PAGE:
Lithium-air batteries can store energy for cars, houses and industry
Growth in the offer of renewable energy sources will mean increased demand for devices optimal for energy storing; São Paulo and UK researchers presented advances in new battery development at FAPESP Week London.
By André Julião, in London | Agência FAPESP – Current lithium ion battery technology will probably not be able to handle the coming decades’ huge demand for energy. It is estimated that by 2050, electricity will make up 50% of the world’s energy mix. Today that rate is 18%. But installed capacity for renewable energy production is expected to increase fourfold. This will require batteries that are more efficient, cheaper and environmentally friendly.
One of the alternatives being studied today in many parts of the world is the lithium-air battery. Some of the Brazilian efforts in the search for such device were presented on Day Two of FAPESP Week London, held February 11-12, 2019.
“There is a lot of talk today about electric cars. Some European countries are also thinking about banning combustion engines. In addition, renewable sources like solar energy need batteries to store what is generated during the day through solar radiation,” said Rubens Maciel Filho (photo), a professor at the School of Chemical Engineering of the University of Campinas (UNICAMP).
The lithium-air battery, currently functioning only on a laboratory scale, uses ambient oxygen as a reagent. The battery stores additional energy through an electrochemical reaction that results in the formation of lithium oxide.
“It is a sustainable way to store electrical energy. With advances, it can support numerous discharge/charge cycles. It has great potential for use in transportation, in light and heavy vehicles alike. It can also work in electric power distribution networks,” said the researcher.
But turning experiments into commercially viable products involves understanding the fundamentals of the electrochemical reactions that occur in the process.
“It also requires the development of new materials that allow us to leverage desirable reactions and minimize or avoid undesirable ones,” said Maciel, director of the New Energy Innovation Center (CINE). With units at UNICAMP, the Nuclear Energy Research Institute (IPEN) and the São Carlos Chemistry Institute at the University of São Paulo (USP), the center is supported by FAPESP and Shell under the scope of the Engineering Research Centers Program (ERC).
He went on to explain that some of the phenomena need to be observed in operando, or in other words, in real time. “The idea is to keep track of the reactions that occur in dynamic experiments and the different chemical species that are formed, even if temporarily. Otherwise, some of the stages in the process get lost and the battery becomes inefficient in terms of charge time and duration of charge.”
To conduct these measurements, the researchers are using the National Synchrotron Light Laboratory (LNLS) at the Brazilian Center for Light Research in Energy and Materials (CNPEM), located in Campinas.
Another project presented during the session involved sulfur-air batteries. Despite not being as efficient, they are inexpensive and store energy for many hours. “They can store energy for up to 24 hours at a very low cost. Its main ingredients are sulfur and caustic soda and they are extremely inexpensive. That is why we are investing in them,” said Nigel Brandon, a professor at Imperial College.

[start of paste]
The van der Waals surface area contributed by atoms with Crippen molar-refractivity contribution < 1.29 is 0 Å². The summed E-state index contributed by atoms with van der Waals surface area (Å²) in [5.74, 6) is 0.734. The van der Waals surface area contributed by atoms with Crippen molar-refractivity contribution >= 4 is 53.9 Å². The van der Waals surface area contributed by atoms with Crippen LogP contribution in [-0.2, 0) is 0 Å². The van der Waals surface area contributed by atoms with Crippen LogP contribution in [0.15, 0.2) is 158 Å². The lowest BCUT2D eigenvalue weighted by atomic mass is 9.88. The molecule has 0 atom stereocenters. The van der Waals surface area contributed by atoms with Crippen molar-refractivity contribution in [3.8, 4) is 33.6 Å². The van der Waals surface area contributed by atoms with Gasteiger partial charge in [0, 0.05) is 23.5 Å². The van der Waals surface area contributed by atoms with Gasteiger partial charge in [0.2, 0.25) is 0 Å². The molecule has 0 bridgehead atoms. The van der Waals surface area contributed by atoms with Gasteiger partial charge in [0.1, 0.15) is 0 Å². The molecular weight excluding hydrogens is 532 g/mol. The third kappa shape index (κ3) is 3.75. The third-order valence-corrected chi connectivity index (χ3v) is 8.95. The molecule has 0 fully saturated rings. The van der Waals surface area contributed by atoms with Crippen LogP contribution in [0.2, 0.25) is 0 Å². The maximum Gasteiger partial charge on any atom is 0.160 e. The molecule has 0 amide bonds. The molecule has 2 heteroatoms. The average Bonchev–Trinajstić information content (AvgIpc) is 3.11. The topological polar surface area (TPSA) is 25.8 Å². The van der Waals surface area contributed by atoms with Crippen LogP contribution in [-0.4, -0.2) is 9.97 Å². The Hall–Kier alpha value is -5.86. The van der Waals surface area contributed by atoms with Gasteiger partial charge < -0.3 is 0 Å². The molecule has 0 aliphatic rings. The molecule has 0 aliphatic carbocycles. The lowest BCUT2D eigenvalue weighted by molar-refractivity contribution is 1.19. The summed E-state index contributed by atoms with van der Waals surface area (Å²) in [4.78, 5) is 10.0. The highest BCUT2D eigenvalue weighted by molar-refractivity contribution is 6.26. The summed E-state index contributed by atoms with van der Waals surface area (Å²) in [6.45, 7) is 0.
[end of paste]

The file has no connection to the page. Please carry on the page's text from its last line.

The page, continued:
Because of these characteristics, sulfur-air batteries can be used in homes or businesses. Brandon believes, however, that their greatest potential is in charging stations for electric cars, which will become much more commonplace due to the European goal of cutting carbon emissions 80% by 2050.
“It is important to underscore the fact that the different battery projects are not competing with each other but rather are complementing each other,” said Geoff Rodgers of Brunel University London, session facilitator.
Sun, hydrogen and biofuels
More efficient batteries are particularly important in a scenario in which the use of solar energy is expected to increase. Peak solar radiation during the day will require the need for efficient storage of energy so it can be drawn upon at night.
Maciel also talked about a project at CINE to develop more efficient photovoltaic cells that could be used in the future to convert solar energy to electricity as well to obtain chemical products, or even hydrogen from water hydrolysis.
Liquid hydrogen is a very efficient fuel, but its production entails high-energy costs. It is one of the options being considered in the United Kingdom since biofuels are not as viable as in Brazil.
“We are looking for new bacterial enzymes for oxidation of lignin, an aromatic polymer that makes up more than 25% of plant cell walls and is part of the residue of biofuel production. The goal is to develop new products such as biofuels, new plastics and chemical products for industry,” said Timothy Bugg of the University of Warwick.
With begun last year, the CINE has a research program oriented towards the conversion of methane into chemical products, a process that involves the development of catalysts and materials. The program is coordinated by Fabio Coral Fonseca of the IPEN.
Ana Flavia Nogueira of UNICAMP’s Chemistry Institute is heading up the liquid hydrogen initiative. The center also has a Computational Material Science and Chemistry Program, which uses mathematical models to enable molecular level analysis of the impact of new materials and their interactions with molecules of interest. These studies are being led by Juarez Lopes Ferreira da Silva, a professor at USP’s São Carlos Chemistry Institute.
Photo credit: André Julião/ Agência FAPESP